Sunday, May 19, 2013

The Associated Press & The Intelligence Leak Stink

Wah, wah, wah...

Did you hear that? It's the sound of the Associated Press crying the blues because the Department of Justice seized their phone records to find the source of an intelligence leak--one that reported on the successful CIA operation in Yemen that helped avert a terrorist attack. An intelligence leak that put both American operatives and foreign sources in danger. Now they're upset because the DOJ is doing its job and trying to find the source of the leak. And as a double-edged sword, they've blasted the investigation all over the press which in turn has caused the intelligence leaks to seal up...because the sources don't want to go to jail.

Does anyone else see the irony here?

For anyone who doesn't know, cleared government employees sign sheets of paper called Non-Disclosure Agreements. When they sign them, they AGREE to keep their mouths shut and they agree not to share classified intelligence with anyone who is NOT properly cleared AND who doesn't have a need-to-know. Both of those things, not one or the other. They also affirm their understanding of the fact that if they do disclose classified information, they are breaking the law and will be prosecuted if caught. While the press might dispute the "need-to-know," there is no disputing the "properly cleared" part.

Reporters don't have security clearances.

Disclosing intelligence to them is illegal.

There is no murky legal line.

The DOJ (via the FBI) has every right to investigate. They can go to the Attorney General and ask to obtain access to phone records, not necessarily to spy on editors, but to catch the intelligence "leakers" speaking to the press. It's legal. It's justified. And the more the AP cries about it, the more irritated I get.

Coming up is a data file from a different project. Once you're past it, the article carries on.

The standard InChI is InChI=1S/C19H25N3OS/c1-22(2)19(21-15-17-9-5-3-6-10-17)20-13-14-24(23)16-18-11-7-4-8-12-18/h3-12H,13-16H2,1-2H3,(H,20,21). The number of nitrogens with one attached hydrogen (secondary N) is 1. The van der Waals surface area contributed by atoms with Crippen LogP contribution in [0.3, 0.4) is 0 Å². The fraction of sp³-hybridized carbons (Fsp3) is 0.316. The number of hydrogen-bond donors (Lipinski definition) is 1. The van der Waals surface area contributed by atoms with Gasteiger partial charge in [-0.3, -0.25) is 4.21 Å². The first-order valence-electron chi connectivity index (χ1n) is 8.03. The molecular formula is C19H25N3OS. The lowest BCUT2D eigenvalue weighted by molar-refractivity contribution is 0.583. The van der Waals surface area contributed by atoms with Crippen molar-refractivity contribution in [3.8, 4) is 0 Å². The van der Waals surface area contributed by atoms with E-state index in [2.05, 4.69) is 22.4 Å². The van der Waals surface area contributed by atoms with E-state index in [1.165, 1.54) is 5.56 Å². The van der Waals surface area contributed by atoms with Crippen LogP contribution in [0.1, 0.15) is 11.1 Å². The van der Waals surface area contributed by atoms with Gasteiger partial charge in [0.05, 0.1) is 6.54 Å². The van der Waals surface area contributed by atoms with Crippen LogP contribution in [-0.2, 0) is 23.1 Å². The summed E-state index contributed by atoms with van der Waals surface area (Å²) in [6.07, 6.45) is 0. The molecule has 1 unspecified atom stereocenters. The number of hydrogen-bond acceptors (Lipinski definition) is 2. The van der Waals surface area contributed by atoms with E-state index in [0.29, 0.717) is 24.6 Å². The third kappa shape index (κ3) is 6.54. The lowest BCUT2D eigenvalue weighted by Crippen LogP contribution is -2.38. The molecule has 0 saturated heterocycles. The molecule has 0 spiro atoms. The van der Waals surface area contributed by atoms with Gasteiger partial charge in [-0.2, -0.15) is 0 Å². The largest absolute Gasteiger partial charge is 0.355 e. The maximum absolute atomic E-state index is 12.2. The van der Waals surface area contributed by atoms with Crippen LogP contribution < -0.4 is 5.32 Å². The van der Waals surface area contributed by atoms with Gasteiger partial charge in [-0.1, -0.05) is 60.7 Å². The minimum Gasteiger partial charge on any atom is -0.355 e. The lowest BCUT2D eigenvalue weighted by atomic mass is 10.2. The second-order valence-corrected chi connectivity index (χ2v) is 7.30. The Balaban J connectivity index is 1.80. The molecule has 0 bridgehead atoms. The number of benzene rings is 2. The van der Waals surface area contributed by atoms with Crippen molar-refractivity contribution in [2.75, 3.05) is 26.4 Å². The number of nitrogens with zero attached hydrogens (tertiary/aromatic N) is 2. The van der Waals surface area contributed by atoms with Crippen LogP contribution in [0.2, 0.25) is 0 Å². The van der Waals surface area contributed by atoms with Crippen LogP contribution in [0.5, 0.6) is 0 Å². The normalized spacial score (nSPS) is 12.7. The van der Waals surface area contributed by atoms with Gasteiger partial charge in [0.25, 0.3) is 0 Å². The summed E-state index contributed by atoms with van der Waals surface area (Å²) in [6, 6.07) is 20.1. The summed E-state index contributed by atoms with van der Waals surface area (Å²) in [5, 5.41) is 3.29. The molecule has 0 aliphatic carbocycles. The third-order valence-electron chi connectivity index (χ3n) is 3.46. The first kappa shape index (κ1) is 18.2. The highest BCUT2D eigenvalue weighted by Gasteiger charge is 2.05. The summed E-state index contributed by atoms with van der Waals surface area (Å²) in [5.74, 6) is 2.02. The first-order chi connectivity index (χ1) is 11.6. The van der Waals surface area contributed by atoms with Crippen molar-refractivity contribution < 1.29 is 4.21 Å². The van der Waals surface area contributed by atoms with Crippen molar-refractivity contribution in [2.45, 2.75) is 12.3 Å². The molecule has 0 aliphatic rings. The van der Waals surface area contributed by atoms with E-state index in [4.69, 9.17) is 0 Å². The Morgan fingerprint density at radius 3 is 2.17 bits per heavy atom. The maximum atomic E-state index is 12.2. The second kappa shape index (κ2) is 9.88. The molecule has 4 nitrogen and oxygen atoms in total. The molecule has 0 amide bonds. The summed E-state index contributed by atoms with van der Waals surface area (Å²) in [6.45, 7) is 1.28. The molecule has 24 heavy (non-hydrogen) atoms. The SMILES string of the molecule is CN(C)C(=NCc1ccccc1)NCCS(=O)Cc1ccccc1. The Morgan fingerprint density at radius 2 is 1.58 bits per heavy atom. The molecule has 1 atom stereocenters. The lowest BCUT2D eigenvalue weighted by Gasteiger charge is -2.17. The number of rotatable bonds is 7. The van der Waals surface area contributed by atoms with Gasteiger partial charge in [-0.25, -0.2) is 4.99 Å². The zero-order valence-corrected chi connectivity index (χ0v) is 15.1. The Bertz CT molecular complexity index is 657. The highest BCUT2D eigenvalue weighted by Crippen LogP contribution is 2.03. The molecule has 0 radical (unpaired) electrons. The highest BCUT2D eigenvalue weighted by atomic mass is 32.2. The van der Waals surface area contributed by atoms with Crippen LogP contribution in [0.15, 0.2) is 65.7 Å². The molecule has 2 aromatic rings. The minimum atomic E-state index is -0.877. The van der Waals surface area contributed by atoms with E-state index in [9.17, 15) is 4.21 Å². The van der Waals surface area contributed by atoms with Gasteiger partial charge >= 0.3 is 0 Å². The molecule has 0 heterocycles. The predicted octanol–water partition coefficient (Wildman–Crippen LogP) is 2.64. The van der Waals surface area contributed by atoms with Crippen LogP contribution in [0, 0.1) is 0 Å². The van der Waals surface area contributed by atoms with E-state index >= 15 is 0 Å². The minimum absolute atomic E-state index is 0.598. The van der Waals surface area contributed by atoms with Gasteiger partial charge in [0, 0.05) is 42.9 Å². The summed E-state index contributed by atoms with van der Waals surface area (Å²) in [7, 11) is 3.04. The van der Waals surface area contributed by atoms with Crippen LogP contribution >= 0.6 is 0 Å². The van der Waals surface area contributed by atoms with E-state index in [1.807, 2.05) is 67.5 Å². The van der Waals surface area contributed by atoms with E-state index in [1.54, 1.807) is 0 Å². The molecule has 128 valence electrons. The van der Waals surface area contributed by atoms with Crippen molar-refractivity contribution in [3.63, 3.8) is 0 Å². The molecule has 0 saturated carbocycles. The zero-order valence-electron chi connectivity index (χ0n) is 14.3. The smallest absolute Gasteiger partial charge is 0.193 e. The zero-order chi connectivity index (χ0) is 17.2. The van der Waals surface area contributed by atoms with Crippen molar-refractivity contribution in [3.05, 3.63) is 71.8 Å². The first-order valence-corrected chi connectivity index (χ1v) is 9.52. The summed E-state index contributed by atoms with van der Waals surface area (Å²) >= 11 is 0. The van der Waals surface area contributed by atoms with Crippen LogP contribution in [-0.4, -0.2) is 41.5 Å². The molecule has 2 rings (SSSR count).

When a government employee with a clearance leaks information to the press it's not only ILLEGAL, but it puts the lives of our covert intelligence and military personnel at risk----as well as the lives of critical sources who put their own lives as risk to tell us information that keeps our country safe. If the Government can't protect the identities and reporting of its sources, then those sources will stop telling us information...including the kind of information that saves American lives every day. They won't trust our Government because blabber mouths with clearances run to the press. 

What I find utterly ironic here is that the Justice Department and the AP are making the same exact argument--they both want to protect their sources. The government's sources break laws to save American lives and the AP's sources break laws to give the press ratings and headlines.

If I have to choose which I'm going to support, I'm going for door number 1.

When intelligence personnel leak information to the AP, they put our National Security at risk and endanger the lives of our intelligence and military personnel. That's not only illegal, it's shameful! I hope the Bureau catches the S.O.B. leak and punishes them to the fullest extent of the law--and I'm glad those intelligence leaks are sealing up.

My novel The Seven Year Itch, in addition to giving readers a great mole hunt, shows what can happen to our sources if we fail to protect them. Yeah, it's ugly...and why I'm so passionate about this topic.

I wish I had won the $600 million lottery. Maybe I'd have enough money to buy the Associated Press CEO a clue. 

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